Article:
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PepT1, ASBT-Linked Prodrug Strategy to Improve Oral Bioavailability and Tissue Targeting Distribution

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With the rapid development of molecular biology, various of drug transporters have been discovered in several important organs of the body, which determine intracellular exposure and pharmacokinetic performances of drugs by modulating cellular entry and exit. This article focuses on the design of transporter-linked prodrug to enhance oral bioavailability and to acquire tissue-specific distribution pattern, especially paying attention to peptide transporter 1 (PepT1) and apical sodium dependent bile acid transporter (ASBT). Conjugation of the native promotety to active drug was one of the effective methods to improve membrane permeability and distribution profiles of drugs. In this review, we highlight the transporter-linked prodrug design modality based on PepT1 and ASBT. The biology of transporters, structure-transport relationship, key features of natural substrates and successful examples of transporter-linked prodrugs are overviewed in detail.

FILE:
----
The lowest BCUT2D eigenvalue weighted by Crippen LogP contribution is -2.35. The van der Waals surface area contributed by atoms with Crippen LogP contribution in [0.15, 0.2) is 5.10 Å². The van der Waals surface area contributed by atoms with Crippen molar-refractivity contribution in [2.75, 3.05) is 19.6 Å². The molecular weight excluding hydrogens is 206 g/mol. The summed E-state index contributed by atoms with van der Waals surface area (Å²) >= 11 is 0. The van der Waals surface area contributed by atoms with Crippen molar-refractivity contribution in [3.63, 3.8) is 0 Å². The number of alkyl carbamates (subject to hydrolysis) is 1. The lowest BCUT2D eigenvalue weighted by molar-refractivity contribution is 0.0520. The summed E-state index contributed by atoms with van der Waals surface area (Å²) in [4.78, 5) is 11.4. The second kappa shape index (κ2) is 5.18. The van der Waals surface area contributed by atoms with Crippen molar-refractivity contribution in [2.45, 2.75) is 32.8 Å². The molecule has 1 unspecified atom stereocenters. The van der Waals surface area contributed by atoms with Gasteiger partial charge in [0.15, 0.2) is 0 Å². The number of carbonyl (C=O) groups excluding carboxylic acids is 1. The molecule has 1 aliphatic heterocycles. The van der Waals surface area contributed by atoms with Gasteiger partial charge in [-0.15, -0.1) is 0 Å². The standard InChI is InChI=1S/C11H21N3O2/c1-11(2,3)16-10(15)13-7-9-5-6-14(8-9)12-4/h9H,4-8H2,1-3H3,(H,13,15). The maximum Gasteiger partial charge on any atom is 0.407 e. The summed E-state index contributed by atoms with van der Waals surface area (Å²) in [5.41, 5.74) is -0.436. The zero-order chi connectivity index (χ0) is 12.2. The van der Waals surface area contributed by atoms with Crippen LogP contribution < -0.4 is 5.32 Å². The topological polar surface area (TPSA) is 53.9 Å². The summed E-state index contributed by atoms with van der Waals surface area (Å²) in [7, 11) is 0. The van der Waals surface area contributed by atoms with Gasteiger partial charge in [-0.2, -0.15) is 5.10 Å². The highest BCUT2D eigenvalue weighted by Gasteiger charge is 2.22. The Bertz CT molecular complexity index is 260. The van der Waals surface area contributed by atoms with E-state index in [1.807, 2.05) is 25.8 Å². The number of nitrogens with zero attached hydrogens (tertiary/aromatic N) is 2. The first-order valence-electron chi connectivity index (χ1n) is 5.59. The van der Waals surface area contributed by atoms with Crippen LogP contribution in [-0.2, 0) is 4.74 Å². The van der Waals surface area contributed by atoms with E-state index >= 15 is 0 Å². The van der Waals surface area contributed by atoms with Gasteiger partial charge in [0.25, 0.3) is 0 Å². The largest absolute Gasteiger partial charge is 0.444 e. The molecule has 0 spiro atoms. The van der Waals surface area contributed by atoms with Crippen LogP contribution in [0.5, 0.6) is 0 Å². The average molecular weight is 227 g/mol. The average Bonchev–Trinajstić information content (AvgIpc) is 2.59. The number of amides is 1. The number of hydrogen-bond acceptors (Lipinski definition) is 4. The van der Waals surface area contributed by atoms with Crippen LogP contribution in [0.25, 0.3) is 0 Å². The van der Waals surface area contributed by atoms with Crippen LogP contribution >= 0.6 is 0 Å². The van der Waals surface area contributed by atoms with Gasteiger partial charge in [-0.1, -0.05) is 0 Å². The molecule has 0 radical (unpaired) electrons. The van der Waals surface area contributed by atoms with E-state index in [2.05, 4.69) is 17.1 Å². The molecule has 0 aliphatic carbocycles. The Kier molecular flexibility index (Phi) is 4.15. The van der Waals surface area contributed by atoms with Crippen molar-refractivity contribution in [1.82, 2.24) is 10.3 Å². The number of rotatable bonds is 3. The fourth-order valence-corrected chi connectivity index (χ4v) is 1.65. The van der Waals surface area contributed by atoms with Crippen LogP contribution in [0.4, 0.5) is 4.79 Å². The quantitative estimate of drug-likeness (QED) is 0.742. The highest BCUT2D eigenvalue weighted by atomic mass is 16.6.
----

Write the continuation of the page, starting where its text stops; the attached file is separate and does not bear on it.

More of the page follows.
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Keywords: ASBT; PepT1; oral bioavailability; prodrug; tissue targeting

Document Type: Research Article

Publication date: January 1, 2015

More about this publication?
  • Current Drug Metabolism aims to cover all the latest and outstanding developments in drug metabolism and disposition. The journal serves as an international forum for the publication of timely reviews in drug metabolism. Current Drug Metabolism is an essential journal for academic, clinical, government and pharmaceutical scientists who wish to be kept informed and up-to-date with the latest and most important developments. The journal covers the following areas:

    In vitro systems including CYP-450; enzyme induction and inhibition; drug-drug interactions and enzyme kinetics; pharmacokinetics, toxicokinetics, species scaling and extrapolations; P-glycoprotein and transport carriers; target organ toxicity and interindividual variability; drug metabolism and disposition studies; extrahepatic metabolism; phase I and phase II metabolism; recent developments for the identification of drug metabolites and adducts.
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